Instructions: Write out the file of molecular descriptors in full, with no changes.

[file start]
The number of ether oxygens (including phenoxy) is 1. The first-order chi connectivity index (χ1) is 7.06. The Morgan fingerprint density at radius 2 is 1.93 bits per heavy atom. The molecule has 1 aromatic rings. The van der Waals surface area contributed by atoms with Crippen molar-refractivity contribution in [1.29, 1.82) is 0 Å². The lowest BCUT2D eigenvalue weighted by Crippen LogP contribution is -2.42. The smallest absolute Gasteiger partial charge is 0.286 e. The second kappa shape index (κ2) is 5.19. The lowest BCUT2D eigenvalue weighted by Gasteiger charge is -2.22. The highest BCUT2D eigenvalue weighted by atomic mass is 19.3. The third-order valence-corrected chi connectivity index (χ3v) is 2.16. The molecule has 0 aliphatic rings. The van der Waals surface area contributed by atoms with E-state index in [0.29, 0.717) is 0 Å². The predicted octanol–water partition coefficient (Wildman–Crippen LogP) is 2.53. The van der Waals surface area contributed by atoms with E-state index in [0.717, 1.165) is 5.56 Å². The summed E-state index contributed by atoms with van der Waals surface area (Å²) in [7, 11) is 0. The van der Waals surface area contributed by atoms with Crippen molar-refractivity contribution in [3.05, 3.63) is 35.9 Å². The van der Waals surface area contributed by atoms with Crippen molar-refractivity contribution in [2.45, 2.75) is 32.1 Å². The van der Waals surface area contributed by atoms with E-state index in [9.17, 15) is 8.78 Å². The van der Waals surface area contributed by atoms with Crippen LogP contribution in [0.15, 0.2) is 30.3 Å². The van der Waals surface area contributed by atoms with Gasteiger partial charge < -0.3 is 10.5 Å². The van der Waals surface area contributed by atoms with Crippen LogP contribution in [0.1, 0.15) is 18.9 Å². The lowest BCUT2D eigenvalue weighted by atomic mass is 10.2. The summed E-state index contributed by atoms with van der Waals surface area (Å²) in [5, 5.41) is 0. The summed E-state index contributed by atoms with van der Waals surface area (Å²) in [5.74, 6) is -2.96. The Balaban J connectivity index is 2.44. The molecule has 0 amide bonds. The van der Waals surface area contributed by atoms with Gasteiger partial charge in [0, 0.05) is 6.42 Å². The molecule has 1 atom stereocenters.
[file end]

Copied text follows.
The number of ether oxygens (including phenoxy) is 1. The first-order chi connectivity index (χ1) is 7.06. The Morgan fingerprint density at radius 2 is 1.93 bits per heavy atom. The molecule has 1 aromatic rings. The van der Waals surface area contributed by atoms with Crippen molar-refractivity contribution in [1.29, 1.82) is 0 Å². The lowest BCUT2D eigenvalue weighted by Crippen LogP contribution is -2.42. The smallest absolute Gasteiger partial charge is 0.286 e. The second kappa shape index (κ2) is 5.19. The lowest BCUT2D eigenvalue weighted by Gasteiger charge is -2.22. The highest BCUT2D eigenvalue weighted by atomic mass is 19.3. The third-order valence-corrected chi connectivity index (χ3v) is 2.16. The molecule has 0 aliphatic rings. The van der Waals surface area contributed by atoms with E-state index in [0.29, 0.717) is 0 Å². The predicted octanol–water partition coefficient (Wildman–Crippen LogP) is 2.53. The van der Waals surface area contributed by atoms with E-state index in [0.717, 1.165) is 5.56 Å². The summed E-state index contributed by atoms with van der Waals surface area (Å²) in [7, 11) is 0. The van der Waals surface area contributed by atoms with Crippen molar-refractivity contribution in [3.05, 3.63) is 35.9 Å². The van der Waals surface area contributed by atoms with Crippen molar-refractivity contribution in [2.45, 2.75) is 32.1 Å². The van der Waals surface area contributed by atoms with E-state index in [9.17, 15) is 8.78 Å². The van der Waals surface area contributed by atoms with Crippen LogP contribution in [0.15, 0.2) is 30.3 Å². The van der Waals surface area contributed by atoms with Gasteiger partial charge < -0.3 is 10.5 Å². The van der Waals surface area contributed by atoms with Crippen LogP contribution in [0.1, 0.15) is 18.9 Å². The lowest BCUT2D eigenvalue weighted by atomic mass is 10.2. The summed E-state index contributed by atoms with van der Waals surface area (Å²) in [5, 5.41) is 0. The summed E-state index contributed by atoms with van der Waals surface area (Å²) in [5.74, 6) is -2.96. The Balaban J connectivity index is 2.44. The molecule has 0 amide bonds. The van der Waals surface area contributed by atoms with Gasteiger partial charge in [0, 0.05) is 6.42 Å². The molecule has 1 atom stereocenters.